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Your go-to guide

The Dos and Don'ts of Travelling in Tanzania

Africa is a hugely vast continent that varies every which way you go. But, if it’s your first time to this part of the world then you may be looking for some general travel guidance. Largely known for being the home to the iconic Serengeti and the world-renowned Kilimanjaro, Tanzania’s wild beauty lures thousands of discerning travellers from near and far to its signature acacia dotted plains year upon year. If you’re thinking of being one of them, or have already booked your trip, here are some simple tips to help you get by.


THE DOS

Do sort out your visa

Don’t panic (or maybe do if you’ve left it until less than 10 days before departure), but you will need a visa to travel to Tanzania. Make sure it’s the right visa for your travel, that it’s valid for the length and purpose of your stay and that you have at least six months left on your passport from the date of application. Head to immigration.go.tz for up-to-date info.

Do check which injections you need

Make sure that you’ve not only had the right injections, but also got your hands on some malaria tablets before travelling. Six weeks before travel is the ideal time to have this sorted by, but if you’ve left it later than that it’s still worth booking in to see your local GP. 

Do bring a good camera

You’re going on a safari, so a phone just won’t cut it for this one. We mean, it would be hard to convince all your mates back home that you saw a leopard if all that you can see is a spotted smudge. And the proof is in the pictures right? It didn’t happen if you didn’t Instagram it? Ok, we’re just messing with you. If you’re doing a safari for the memories alone, then you’re doing it right. However, if you would like to snap some epic pics whilst you’re at it, then we really do recommend investing in a camera with a good zoom. Even a simple point and shoot will do and then you’ll have yourself a versatile camera that can accompany you on all of your future adventures, from city breaks to coastal retreats.


Do dress for the occasion

When else would you get to go all out safari? Walking shoes, binoculars and your best khaki get-up (which includes a snazzy safari hat of course), should be top of your packing list list. And, no we’re not trying to make you look a fool. Ok, so if you don’t own binoculars we wouldn’t worry about buying any – your guide will have some to hand for you to borrow – but it really is advisable to wear neutral toned clothes as anything too brash could cause animals to shy away. The aim of this game is to be as unassuming as possible, duh. Oh and bring layers because early mornings in the savanna can get chilly. 

Do remember mozzie spray

Mosquito bites are never a good look and worse than that, they leave you uncomfortably itchy for days – not ideal when you’ve got a week’s worth of game drives ahead of you. An insect repellent may just be your new best friend for this holiday. And remember, although it seems as though these pesky insects only come out to play at dusk, you are in actual fact a juicy target 24 hours a day. Look at it like sun cream. Apply regularly and make sure to top up after having been for a shower/dip in the pool.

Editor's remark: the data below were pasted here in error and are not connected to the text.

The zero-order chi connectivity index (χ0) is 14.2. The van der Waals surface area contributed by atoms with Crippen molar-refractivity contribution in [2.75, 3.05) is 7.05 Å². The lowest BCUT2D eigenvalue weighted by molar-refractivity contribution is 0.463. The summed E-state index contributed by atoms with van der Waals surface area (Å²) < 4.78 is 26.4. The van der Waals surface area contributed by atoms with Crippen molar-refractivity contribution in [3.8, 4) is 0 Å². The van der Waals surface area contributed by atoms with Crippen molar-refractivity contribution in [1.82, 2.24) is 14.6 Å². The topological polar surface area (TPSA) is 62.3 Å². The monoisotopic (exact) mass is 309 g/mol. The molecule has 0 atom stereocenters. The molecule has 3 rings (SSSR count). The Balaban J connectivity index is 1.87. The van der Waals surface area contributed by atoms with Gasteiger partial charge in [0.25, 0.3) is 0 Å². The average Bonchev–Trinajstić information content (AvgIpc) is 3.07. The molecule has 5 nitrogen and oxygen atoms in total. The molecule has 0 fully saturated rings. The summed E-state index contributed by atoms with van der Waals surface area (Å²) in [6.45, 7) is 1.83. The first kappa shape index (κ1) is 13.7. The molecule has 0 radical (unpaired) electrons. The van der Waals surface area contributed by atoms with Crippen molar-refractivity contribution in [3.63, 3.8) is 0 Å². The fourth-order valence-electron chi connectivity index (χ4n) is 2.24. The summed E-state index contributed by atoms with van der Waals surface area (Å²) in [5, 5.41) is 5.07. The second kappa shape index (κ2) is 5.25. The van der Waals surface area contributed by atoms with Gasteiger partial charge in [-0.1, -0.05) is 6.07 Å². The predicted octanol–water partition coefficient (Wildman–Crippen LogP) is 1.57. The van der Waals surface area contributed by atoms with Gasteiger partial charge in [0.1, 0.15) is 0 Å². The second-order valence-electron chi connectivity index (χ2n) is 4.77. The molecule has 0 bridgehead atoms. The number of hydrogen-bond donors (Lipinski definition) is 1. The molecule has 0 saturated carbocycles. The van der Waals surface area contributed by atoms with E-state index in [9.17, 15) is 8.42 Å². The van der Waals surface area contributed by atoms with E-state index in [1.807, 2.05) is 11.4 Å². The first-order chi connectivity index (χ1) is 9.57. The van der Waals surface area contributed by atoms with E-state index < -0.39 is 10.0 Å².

THE DON’TS

Don’t drink anything that’s not bottled

As that age old saying goes, it’s better to be safe than sorry. And in Tanzania, this goes for the tap water. Bottled, or filtered water will always be available, so make that your go-to for both drinking and brushing your teeth. Ice and salad (that may have been washed in tap water) are also good ones to avoid, but when eating in lodges we wouldn’t fret over it as they know what they’re doing. 

Don’t fear the food

More than equipped for catering to even the fussiest of pallets, you’d struggle to find a lodge in which you didn’t like the food. Whether you choose to throw yourself wholeheartedly into the local cuisine – think grilled meats and endless ugali – or, would prefer to stick to what you know, there will be plenty of options. All that’s left for you to do is tuck in. 

Don’t forget to get your beauty sleep

You’ll want to be on the ball for those early morning game drives and no amount of coffee (and Tanzania is known for its excellent coffee) will cancel out a late night. With your alarm being set as early as 5am some days, you’ll have to be in bed by 9pm to get your recommended quota of eight hours. Plus, if you get a good night’s sleep, you won’t waste any of the day napping when you could be soaking up the sights and sounds of the incredible surrounds. We for one, would definitely be making use of the pool between game drives. 


Don’t bring any plastic bags into the country

Yep, that means that the little plastic bag that you had to put your hand luggage liquids in as you departed the UK has to be left on the plane too. As of 1st June 2019, Tanzania are proudly going plastic-bag-free and we’re all for it! Avoid bringing in plastic and you’ll avoid any fines, simples. 

Don’t take pictures of people without their permission

Much like pointing or staring, taking pictures of people without their permission is a massive no-no. Although it’s perfectly fine to be intrigued by the tribal cultures of Tanzania and therefore want to photograph tribal people, it’s always best to ask first. Nine times out of ten, the locals will happily oblige, or even ask you if you’d like to pose for a photo with them. As far as tourists are concerned, they know the drill. Where appropriate (or should you feel it necessary) a small gesture of money, or purchasing a souvenir from said people would demonstrate your gratitude. 


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